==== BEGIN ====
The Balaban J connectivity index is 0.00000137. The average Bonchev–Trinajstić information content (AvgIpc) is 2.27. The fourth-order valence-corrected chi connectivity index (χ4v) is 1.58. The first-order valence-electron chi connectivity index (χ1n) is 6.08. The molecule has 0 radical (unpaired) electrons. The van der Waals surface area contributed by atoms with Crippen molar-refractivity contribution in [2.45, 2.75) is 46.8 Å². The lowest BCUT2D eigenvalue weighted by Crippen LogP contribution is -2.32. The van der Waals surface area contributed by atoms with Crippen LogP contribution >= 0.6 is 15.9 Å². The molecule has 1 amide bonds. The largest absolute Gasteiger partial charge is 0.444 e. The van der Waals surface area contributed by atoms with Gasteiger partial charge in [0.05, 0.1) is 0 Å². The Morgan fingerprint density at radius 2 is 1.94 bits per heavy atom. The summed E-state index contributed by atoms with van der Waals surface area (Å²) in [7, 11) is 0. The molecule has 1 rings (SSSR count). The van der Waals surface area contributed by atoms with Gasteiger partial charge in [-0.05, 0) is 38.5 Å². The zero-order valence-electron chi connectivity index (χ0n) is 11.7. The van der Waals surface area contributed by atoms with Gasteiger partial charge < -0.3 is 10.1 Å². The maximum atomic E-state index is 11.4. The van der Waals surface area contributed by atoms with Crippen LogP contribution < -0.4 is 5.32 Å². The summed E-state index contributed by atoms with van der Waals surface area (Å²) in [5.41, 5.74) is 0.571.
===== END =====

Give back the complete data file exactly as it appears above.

The Balaban J connectivity index is 0.00000137. The average Bonchev–Trinajstić information content (AvgIpc) is 2.27. The fourth-order valence-corrected chi connectivity index (χ4v) is 1.58. The first-order valence-electron chi connectivity index (χ1n) is 6.08. The molecule has 0 radical (unpaired) electrons. The van der Waals surface area contributed by atoms with Crippen molar-refractivity contribution in [2.45, 2.75) is 46.8 Å². The lowest BCUT2D eigenvalue weighted by Crippen LogP contribution is -2.32. The van der Waals surface area contributed by atoms with Crippen LogP contribution >= 0.6 is 15.9 Å². The molecule has 1 amide bonds. The largest absolute Gasteiger partial charge is 0.444 e. The van der Waals surface area contributed by atoms with Gasteiger partial charge in [0.05, 0.1) is 0 Å². The Morgan fingerprint density at radius 2 is 1.94 bits per heavy atom. The summed E-state index contributed by atoms with van der Waals surface area (Å²) in [7, 11) is 0. The molecule has 1 rings (SSSR count). The van der Waals surface area contributed by atoms with Gasteiger partial charge in [-0.05, 0) is 38.5 Å². The zero-order valence-electron chi connectivity index (χ0n) is 11.7. The van der Waals surface area contributed by atoms with Gasteiger partial charge < -0.3 is 10.1 Å². The maximum atomic E-state index is 11.4. The van der Waals surface area contributed by atoms with Crippen LogP contribution < -0.4 is 5.32 Å². The summed E-state index contributed by atoms with van der Waals surface area (Å²) in [5.41, 5.74) is 0.571.